Jul 31, 2019 / 16:54

Vietnam aims to have 10 tech unicorns by 2030

The rate of enterprises applying technologies derived from the Industry 4.0 should be at least 20% by 2025 and 40% by 2030.

Vietnam is expected to have at least five tech companies valued move than US$1 billion each, and that figure would doubl by 2030, according to a draft national strategy on the Industry 4.0 until 2030 recently released by the Ministry of Planning and Investment. 
 
Illustrative photo.
Illustrative photo.
The rate of enterprises applying technologies emerged from the Industry 4.0 should be at least 20% by 2025 and 40% by 2030, stated the document. 

Meanwhile, total social investment for research and development is estimated to be 2% of the GDP by 2030, placing Vietnam in the top 30 countries in terms of technologies development and top 30 in the global innovation index. 

According to the draft strategy, priority fields subject to technology application are public administration, electricity and water supply, education, healthcare, manufacturing, agriculture, logistics, trade, communication, finance and banking. 

Vietnam would pursue the Fourth Industrial Revolution by applying technologies towards the establishment of e-government; upgrading and transforming the current business and production system for greater efficiency in resources allocation; promoting and investing in science and technologies activities.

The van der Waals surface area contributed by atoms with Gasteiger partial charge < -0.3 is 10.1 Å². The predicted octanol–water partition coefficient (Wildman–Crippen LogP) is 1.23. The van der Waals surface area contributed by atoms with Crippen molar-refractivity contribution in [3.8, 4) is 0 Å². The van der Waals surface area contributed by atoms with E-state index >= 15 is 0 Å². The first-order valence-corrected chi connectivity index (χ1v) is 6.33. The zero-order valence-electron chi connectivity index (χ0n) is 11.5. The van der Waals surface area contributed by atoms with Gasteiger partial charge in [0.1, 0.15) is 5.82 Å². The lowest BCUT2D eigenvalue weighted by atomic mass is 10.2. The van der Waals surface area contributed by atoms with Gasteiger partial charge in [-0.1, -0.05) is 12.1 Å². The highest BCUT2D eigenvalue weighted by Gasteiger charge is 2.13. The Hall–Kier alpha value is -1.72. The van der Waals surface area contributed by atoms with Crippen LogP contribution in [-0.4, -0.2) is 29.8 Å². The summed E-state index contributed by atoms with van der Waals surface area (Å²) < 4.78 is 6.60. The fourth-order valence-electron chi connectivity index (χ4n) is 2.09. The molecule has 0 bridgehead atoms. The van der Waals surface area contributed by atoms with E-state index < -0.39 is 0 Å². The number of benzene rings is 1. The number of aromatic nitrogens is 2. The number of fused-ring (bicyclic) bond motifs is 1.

The strategy also revealed two options, including the establishment of a national committee on the Industry 4.0, or to transform the National Steering Committee for Economic Restructuring and Growth Model Reform into “the National Steering Committee for Growth and the Fourth Industrial Revolution.”

Nevertheless, Vietnam is ranked low in Industry 4.0 readiness, mainly due to shortcomings in the legal framework for businesses activities in the new context. Additionally, the application of new technologies, such as artificial intelligence, Internet of Things, blockchain, big data, among others, into production and businesses has been slow and faced numerous restriction. 

Before Vietnam, regional countries have drafted policies for the development of the Fourth Industrial Revolution, including China in 2015 with its “Made in China 2025”, focusing on enhancing capabilities in research and development in the manufacturing sector. 

In 2017, Thailand announced the “Thailand 4.0” policy to promote high tech production in automobile, smart electronic devices, biotech, agriculture, among others. Malaysia in 2018 introduced the My-i4.0, setting out the vision for the manufacturing sector in the next 10 years towards higher contribution to the economy and more high value-added products. 
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